• 5.7 Participants’ comments and reflections on the two phases of the study
  • 5.8 Individual subject profiles
  • 5.8.1 Subject A (stronger sub-group)
  • 5.8.2 Subject B (stronger sub-group)
  • 5.8.3 Subject C (stronger sub-group)
  • 5.8.4 Subject D (stronger sub-group)
  • 5.8.5 Subject E (weaker sub-group)
  • 5.8.6 Subject F (weaker sub-group)
  • 5.8.7 Subject G (weaker sub-group)
  • 5.8.8 Subject H (weaker sub-group)
  • 5.8.9 Summary of findings and conclusions
  • 5.9 Concluding remarks
  • Conclusion
  • Contribution of study findings to TCA research
  • Strengths and limitations of the study
  • Pedagogical implications and avenues for future research
  • Appendices
  • Appendix A: Subject scores in first- and second-year English skills exams, selected academic courses, and school-leaving exam
  • Appendix B: Source texts and briefs
  • Appendix C: Retrospective questionnaire used in the second phase of the study
  • Appendix D: Questionnaire on translation beliefs
  • Appendix E: Questionnaire on the two phases of the study
  • Appendix F: Translation task duration
  • Appendix G: Procedure for native speaker evaluating translations
  • Appendix H: Samples from PAU protocols
  • Appendix I: Answers given by subjects to Questions 1, 2, 4, and 6 in the Questionnaire on the two phases of the study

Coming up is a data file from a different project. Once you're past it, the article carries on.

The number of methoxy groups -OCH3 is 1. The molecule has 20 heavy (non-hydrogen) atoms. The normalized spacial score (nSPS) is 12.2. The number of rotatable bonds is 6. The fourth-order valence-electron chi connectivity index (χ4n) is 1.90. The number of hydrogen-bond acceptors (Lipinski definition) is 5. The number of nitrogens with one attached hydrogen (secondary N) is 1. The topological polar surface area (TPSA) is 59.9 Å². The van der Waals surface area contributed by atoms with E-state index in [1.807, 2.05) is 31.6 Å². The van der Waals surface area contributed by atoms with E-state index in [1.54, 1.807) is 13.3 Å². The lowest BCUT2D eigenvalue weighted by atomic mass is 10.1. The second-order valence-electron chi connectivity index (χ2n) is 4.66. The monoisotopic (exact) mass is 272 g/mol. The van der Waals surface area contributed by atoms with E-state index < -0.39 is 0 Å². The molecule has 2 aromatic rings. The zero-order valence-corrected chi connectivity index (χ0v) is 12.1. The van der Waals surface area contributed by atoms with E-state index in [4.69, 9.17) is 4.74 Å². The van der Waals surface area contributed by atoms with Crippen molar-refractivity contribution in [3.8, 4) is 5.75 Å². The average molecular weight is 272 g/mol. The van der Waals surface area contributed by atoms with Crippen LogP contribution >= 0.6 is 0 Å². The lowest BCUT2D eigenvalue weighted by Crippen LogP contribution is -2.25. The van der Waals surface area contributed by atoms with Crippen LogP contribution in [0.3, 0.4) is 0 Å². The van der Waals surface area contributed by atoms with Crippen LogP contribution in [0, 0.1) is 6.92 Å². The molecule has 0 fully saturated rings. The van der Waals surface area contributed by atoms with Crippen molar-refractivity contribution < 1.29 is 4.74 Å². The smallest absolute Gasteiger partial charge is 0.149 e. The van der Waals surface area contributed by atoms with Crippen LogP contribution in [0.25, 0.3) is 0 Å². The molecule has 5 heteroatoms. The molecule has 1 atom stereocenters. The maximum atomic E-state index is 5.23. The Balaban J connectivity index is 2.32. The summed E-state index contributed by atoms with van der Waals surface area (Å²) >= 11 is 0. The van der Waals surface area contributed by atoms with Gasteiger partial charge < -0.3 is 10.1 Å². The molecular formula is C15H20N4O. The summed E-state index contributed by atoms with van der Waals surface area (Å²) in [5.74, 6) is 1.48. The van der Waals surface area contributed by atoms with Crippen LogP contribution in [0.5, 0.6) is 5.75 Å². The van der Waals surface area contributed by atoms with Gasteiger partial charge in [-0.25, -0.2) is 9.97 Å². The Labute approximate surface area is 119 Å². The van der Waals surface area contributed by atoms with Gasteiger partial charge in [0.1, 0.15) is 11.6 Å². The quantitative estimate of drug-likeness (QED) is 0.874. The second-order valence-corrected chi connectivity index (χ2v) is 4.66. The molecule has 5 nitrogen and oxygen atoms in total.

• Appendix J: Subject coding based on mean total error severity for all translations in both phases of the study
  • References
  • Series index

About the author

The Author
Marta Chodkiewicz is an assistant professor at the Department of Applied Linguistics at Maria Curie-Sklodowska University in Lublin, Poland, where she teaches translation. Her research focuses on translation processes, translation competence and its acquisition, and the optimisation of translator education.

About the book

Marta Chodkiewicz

Understanding the Development
of Translation Competence

This book sheds new light on translation competence and its development. After reviewing recent theoretical and empirical perspectives, the author presents the methodology and results of one of few comprehensive, longitudinal, combined process/product studies of translation competence acquisition, which has cognitive and pedagogical implications. Carried out among translation students with varying levels of foreign language proficiency before and after their first 7.5 months of translator education, the study investigates translation product quality, the strategicness of the translation process, the strategicness of external resource use, and translation principles. It also examines perceived translation difficulty and quality as well as the impact of directionality and foreign language proficiency.

This eBook can be cited

This edition of the eBook can be cited. To enable this we have marked the start and end of a page. In cases where a word straddles a page break, the marker is placed inside the word at exactly the same position as in the physical book. This means that occasionally a word might be bifurcated by this marker.

Acknowledgements